by Dan Siegel and Jenny Yancey
While the Gates Foundation has raised the bar for global philanthropy, today's youth will revolutionize global giving in the coming decades.
Youth under 21, so-called digital natives, were born into the era of globalization in which communication technologies have narrowed the distinction between local and global. New media has increased awareness of global conflicts such as the World Trade Center attacks, Mideastern wars, and unrest in Darfur, and crises including climate change, tsunamis, and earthquakes that are shaping an expanded geography of caring.
Even with such growing international awareness, nurturing a global philanthropic ethos requires intentionality by parents, teachers, and adult mentors. Learning must also show youth the potential from gifting their time and talent — along with treasure — which they can share across a lifetime journey of giving.
Here are a few ways to help grow global philanthropy among the next generation:
Philanthropic travel: The transformative power of service-oriented travel is the most immediate and profound way to engage young people in lifelong caring for our world. When our daughter was 13, she traveled with her mom on a "Seeing Is Believing" trip to Zambia with a group of philanthropic investors. The deep impact of that learning experience led her to help organize a travel philanthropy trip back to Africa when she was 16. The group included teens involved in YouthGive, and has continued to sustain her global focus during her college years.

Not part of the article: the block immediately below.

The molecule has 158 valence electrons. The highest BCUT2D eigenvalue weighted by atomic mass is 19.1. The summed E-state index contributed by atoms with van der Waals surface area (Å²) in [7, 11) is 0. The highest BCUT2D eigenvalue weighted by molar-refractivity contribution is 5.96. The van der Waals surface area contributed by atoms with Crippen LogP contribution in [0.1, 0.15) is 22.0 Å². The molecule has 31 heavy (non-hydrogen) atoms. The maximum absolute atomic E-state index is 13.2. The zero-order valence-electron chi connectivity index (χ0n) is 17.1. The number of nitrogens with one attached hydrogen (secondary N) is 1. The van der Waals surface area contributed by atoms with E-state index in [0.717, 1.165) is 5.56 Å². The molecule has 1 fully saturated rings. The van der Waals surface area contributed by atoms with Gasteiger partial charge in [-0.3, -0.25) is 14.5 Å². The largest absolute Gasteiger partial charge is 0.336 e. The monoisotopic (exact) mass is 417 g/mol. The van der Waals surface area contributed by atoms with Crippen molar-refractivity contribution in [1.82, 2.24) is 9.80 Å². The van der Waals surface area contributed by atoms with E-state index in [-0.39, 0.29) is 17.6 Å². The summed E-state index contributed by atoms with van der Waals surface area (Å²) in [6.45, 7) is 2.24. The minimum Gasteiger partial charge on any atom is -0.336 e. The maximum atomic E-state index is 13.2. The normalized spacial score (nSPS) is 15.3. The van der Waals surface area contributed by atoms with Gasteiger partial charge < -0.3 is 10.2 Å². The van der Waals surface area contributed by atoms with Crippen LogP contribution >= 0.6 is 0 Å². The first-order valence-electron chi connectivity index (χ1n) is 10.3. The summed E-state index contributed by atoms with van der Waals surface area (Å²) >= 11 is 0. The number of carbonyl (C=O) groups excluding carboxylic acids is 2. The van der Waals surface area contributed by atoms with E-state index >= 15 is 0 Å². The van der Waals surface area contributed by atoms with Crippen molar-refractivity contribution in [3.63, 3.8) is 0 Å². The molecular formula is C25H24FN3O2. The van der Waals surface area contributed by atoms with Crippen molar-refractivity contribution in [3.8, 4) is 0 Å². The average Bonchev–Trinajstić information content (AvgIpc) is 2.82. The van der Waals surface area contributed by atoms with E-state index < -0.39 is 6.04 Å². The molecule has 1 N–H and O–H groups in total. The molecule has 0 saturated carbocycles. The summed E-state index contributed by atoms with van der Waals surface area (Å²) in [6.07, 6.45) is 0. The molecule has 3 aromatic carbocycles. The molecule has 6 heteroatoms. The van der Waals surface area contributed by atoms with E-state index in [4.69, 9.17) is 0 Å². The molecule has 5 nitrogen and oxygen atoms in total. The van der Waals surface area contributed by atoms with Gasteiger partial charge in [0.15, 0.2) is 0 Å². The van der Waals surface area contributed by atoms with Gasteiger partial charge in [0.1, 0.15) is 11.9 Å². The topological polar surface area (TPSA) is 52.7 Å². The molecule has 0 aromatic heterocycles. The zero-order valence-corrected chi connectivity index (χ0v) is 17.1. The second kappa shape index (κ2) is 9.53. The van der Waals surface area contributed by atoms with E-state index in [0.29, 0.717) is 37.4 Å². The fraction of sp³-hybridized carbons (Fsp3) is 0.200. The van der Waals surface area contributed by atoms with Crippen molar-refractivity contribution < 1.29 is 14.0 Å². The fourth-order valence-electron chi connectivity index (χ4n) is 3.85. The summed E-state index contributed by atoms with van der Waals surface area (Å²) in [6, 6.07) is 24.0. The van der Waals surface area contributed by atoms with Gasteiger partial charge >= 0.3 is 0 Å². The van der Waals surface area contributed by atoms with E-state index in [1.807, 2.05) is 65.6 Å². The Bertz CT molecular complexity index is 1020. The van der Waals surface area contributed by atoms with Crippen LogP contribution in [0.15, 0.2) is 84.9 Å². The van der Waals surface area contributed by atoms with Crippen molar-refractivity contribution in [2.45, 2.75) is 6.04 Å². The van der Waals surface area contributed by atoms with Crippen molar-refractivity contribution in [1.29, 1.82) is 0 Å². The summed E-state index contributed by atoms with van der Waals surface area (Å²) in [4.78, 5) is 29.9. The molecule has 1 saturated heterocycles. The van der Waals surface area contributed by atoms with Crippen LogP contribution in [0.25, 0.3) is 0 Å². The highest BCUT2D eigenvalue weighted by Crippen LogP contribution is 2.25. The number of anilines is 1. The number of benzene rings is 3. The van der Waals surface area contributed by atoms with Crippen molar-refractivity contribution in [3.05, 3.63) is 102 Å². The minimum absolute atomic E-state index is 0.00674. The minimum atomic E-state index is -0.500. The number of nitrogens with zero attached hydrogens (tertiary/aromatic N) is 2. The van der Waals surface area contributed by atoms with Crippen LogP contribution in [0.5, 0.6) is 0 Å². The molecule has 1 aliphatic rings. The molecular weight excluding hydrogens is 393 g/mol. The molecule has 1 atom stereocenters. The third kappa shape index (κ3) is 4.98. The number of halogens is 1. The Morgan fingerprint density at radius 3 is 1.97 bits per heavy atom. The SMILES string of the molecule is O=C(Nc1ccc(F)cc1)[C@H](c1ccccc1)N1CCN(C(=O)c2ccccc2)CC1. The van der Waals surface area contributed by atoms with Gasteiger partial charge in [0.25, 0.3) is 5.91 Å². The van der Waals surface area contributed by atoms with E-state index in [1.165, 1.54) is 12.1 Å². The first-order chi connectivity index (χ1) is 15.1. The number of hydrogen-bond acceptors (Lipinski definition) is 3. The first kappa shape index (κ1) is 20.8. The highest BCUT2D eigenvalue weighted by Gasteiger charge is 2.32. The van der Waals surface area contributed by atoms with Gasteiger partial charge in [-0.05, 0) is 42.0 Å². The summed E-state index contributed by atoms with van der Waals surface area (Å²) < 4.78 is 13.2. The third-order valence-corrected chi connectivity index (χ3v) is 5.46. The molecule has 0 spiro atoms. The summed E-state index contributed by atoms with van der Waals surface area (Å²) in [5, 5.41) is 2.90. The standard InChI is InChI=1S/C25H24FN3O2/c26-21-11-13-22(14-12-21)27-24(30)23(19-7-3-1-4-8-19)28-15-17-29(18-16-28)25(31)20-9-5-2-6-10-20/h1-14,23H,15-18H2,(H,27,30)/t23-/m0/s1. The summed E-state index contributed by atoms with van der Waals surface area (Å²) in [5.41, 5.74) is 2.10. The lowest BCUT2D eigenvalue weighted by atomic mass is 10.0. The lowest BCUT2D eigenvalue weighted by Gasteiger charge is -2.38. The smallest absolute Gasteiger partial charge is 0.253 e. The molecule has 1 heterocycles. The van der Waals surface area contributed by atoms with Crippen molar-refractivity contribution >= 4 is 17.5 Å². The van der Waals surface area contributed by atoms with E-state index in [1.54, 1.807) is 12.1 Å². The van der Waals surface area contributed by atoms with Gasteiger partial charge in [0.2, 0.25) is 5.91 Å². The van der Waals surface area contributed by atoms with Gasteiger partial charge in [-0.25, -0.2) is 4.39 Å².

Effective solutions/nonprofits: Youth become more engaged in global issues when they learn about concrete solutions to critical changes, such as clean water access, preventing malaria, and extending educational opportunities for girls. For example, a high school YouthGive Club holds an annual outdoor YouthFest where teens teach elementary-age kids about the UN Millennium Development Goals. The event creatively promotes effective, globally focused nonprofits (such as Charity Water, Kiva, Mercy Corps, Right to Play, and Room to Read) that offer tangible and compelling solutions in partnership with local communities, NGOs, and social entrepreneurs.
In-school and at-home learning: The foundation world has the opportunity to support the next generation of global changemakers by supporting philanthropic education in schools, at home, and through nonprofits. Numerous organizations are creating classroom curricula and service learning programs, family tools, and online games to encourage the giving journeys of young people and their families.
How do you think foundations and the philanthropy world can raise the bar to grow the next generation of world-savvy philanthropists and global citizens?
Dan Siegel and Jenny Yancey are co-presidents of YouthGive.